Though Samsung may still hold the crown of the world’s largest manufacturer of mobile devices, the other major players in the Smartphone market don’t intend to take the South Korean conglomerate’s dominance lying down. You’re probably aware of Apple’s upcoming September 12th event, which is widely speculated to be the grand unveiling of the new iPhone 5 (a notion backed up by the press invites Apple has distributed, which consist of a number ‘12’ casting the shadow of a number ‘5’), but you may not be aware of two lesser companies throwing their horses into the race – Motorola Mobility, which is owned by Google, and Nokia, which has a longstanding commitment to Microsoft’s Windows Phone platform, are both slated to reveal several new devices over the coming weeks.
For Nokia, there’s a special urgency to produce a quality Smartphone. They have undergone some tough times, recently – though their past successes lay in creating a comprehensive catalogue of devices of every stripe, from low-end feature phones to mid-range Smartphones, this traditional market has been completely usurped by Samsung, the South Korean chaebol which is well-known for producing a huge range of devices at breakneck speed. Similarly, Microsoft has a great impetus for Nokia to succeed; their Windows Phone platform has been overshadowed by Google’s open-source Android OS, which is freely distributed to manufacturers and thus a far more attractive option for the burgeoning Asian marketplace. Nokia’s event – kicking off at 3PM GMT today in New York - is consequently expected to mark the grand unveiling of a number of new high-end Smartphones running Windows 8. Rumours abound that Nokia intend to unveil two flagship devices, the Nokia Phi and the Nokia Arrow, intended to improve upon the disappointing sales of their earlier Lumia range by possessing larger battery life, superior screen size, higher Megapixel cameras, 4G compatibility and even capacitive stylus pen support (which will certainly be a selling point in the cold climes of Nokia’s native Finland, where gloves are a necessity most of the year). It remains to be seen whether some good Smartphones can turn around the flagging fortunes of the Nokia/Microsoft partnership, however, given the current financial downswing of both companies.
The Motorola event is far more tantalizing, however. Though Motorola Mobility has been undergoing similar downsizing of staff and operating facilities to Nokia, it’s been for a very different reason. The acquisition of Motorola by Google marked a significant shift in its approach to the Smartphone market; at Google’s advice, they’ve jettisoned much of the chaff (bloated employee rosters and a surplus of lower-end devices with poorer sales) in favour of a focus on the high-end market, which will bring them into direct competition with other heavy-hitters such as Samsung and HTC, whose Galaxy S3 and One X are respectively two of the most powerful devices currently on the market.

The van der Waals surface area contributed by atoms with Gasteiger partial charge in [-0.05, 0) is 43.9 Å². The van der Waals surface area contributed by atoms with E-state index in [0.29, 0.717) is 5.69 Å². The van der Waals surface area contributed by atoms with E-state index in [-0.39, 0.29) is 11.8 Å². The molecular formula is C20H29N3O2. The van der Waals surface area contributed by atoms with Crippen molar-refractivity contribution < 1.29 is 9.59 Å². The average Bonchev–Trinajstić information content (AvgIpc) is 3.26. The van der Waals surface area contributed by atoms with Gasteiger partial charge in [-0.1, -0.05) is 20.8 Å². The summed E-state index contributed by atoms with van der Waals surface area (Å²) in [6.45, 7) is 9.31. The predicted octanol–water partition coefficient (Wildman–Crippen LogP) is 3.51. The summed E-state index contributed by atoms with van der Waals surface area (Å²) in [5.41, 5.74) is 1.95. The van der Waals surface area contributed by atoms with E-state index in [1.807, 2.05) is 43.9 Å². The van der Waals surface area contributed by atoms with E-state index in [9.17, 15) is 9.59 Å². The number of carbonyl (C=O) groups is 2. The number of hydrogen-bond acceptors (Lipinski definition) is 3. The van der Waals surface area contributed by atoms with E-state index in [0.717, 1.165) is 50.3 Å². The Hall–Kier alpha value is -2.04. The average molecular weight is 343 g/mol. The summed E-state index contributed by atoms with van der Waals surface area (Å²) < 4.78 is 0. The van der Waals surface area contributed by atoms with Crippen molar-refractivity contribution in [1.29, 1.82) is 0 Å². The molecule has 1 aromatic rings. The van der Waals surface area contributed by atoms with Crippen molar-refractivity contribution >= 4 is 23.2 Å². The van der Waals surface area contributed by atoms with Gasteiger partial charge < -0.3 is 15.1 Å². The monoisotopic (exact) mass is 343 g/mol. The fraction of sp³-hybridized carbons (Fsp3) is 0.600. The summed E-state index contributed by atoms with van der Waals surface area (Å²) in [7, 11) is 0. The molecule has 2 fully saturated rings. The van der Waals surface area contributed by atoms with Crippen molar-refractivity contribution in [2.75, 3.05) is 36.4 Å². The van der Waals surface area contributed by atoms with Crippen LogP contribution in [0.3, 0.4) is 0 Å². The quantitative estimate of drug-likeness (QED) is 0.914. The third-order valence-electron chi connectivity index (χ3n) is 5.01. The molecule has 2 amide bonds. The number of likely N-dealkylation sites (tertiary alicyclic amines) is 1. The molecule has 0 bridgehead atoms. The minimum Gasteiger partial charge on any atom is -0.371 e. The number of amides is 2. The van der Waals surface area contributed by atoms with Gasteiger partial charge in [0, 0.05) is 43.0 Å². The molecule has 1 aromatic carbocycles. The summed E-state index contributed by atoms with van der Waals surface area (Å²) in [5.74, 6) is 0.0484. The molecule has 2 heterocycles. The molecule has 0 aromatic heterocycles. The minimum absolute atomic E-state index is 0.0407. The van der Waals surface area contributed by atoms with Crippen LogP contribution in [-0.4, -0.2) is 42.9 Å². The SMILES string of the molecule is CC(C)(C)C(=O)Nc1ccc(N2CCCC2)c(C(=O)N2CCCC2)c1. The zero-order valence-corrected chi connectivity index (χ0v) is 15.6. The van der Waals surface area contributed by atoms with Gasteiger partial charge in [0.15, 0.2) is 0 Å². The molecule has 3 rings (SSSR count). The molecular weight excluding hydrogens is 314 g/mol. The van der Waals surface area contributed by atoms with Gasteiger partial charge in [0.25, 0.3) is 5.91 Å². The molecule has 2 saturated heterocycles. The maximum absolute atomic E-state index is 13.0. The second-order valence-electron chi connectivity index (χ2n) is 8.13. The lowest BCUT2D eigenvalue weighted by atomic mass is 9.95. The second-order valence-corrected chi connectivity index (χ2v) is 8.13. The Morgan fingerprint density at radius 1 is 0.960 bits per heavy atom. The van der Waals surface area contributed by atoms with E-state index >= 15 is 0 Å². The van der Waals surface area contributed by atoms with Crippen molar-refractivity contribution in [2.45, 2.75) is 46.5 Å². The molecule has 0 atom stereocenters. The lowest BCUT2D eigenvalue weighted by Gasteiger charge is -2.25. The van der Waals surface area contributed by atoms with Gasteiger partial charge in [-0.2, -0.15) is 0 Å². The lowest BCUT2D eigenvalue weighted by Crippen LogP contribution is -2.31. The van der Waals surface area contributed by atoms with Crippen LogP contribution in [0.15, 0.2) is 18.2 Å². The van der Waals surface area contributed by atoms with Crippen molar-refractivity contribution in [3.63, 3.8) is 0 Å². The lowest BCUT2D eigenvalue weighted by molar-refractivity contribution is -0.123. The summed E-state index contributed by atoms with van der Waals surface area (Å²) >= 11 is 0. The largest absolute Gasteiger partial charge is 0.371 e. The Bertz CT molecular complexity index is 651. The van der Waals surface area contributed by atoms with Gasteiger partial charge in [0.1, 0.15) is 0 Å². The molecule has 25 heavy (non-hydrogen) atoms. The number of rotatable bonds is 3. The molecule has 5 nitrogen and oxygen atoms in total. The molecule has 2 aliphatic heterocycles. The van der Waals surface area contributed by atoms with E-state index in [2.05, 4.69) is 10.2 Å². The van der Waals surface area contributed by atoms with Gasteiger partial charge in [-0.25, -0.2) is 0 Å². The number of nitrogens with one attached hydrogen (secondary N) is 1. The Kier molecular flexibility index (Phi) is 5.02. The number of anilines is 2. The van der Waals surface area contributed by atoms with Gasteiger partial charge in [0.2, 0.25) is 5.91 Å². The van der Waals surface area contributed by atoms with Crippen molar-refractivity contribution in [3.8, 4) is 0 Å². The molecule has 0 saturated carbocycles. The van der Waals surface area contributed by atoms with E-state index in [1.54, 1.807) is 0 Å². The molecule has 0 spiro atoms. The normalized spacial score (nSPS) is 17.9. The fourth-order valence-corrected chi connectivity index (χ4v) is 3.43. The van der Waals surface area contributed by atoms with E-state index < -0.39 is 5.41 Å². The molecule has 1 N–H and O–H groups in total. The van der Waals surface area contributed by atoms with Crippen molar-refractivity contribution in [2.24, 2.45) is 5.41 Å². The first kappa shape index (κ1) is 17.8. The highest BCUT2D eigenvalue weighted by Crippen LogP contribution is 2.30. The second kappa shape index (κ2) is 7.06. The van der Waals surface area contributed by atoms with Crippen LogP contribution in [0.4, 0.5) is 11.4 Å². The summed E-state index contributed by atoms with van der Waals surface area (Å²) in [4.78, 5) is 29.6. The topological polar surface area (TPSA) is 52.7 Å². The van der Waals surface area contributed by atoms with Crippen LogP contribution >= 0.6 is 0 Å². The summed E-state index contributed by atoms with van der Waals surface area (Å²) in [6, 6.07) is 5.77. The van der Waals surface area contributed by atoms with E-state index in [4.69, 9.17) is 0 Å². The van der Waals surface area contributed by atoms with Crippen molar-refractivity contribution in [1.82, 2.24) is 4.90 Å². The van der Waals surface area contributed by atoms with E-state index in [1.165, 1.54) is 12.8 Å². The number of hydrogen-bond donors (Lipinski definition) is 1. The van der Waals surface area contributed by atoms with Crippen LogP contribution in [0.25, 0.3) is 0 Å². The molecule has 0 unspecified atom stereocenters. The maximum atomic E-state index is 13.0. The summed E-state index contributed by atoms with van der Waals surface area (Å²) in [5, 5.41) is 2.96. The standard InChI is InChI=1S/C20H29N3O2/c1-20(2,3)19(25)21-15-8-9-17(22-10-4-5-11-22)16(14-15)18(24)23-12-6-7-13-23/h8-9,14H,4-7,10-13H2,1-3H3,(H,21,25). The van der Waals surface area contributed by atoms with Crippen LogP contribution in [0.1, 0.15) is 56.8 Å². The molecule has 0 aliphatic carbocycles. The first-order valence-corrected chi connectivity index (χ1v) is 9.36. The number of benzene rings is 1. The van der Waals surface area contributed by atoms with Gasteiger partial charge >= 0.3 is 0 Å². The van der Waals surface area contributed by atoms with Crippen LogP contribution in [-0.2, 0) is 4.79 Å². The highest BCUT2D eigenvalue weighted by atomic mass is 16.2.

The invite image for Motorola’s September 18th event is simple and stylized, an invitation to “Let us take you to the Edge” which features the logos of both Motorola and Intel. The obvious conclusion to draw from this wordplay is a new Razr device (razor’s edge, anyone?) with a chipset manufactured by Intel. Speculation abounds that the new device will be Motorola’s much-touted Motorola Razr M, and that Intel’s contribution will be the Medfield chip currently used in ZTE’s Orange San Diego. The Razr M is rumoured to boast some impressive specifications, including a dual-core 1.5GHz processor, 1GB of RAM, 4G connectivity and Android 4.04 on launch. But here at Mobile Madhouse, we’re more interested in the potential involvement of Google in proceedings – they’ve certainly offered some advice to Motorola in their latest ventures, but most pundits seem to agree that Google is letting their subsidiary act autonomously in all of the actual decision-making.
Nevertheless, they loom large over Motorola’s current legacy, and it’s entirely possible that the launch of the Razr M plays into Google’s own plans to a greater degree than is yet realized. No matter how the upcoming launch events of both Nokia and Motorola play out, however, we’re happy to see the two plucky companies continue to diversify and do their utmost to break open the two-horse race that the Smartphone market has become, courtesy of Samsung and Apple’s constant head-butting. Even if the Nokia Phi/Arrow and Motorola Razr M fail to find significant mainstream success, the spirit that lies behind these devices is the spirit that could improve the market for the consumer – more choice is never a bad thing, after all!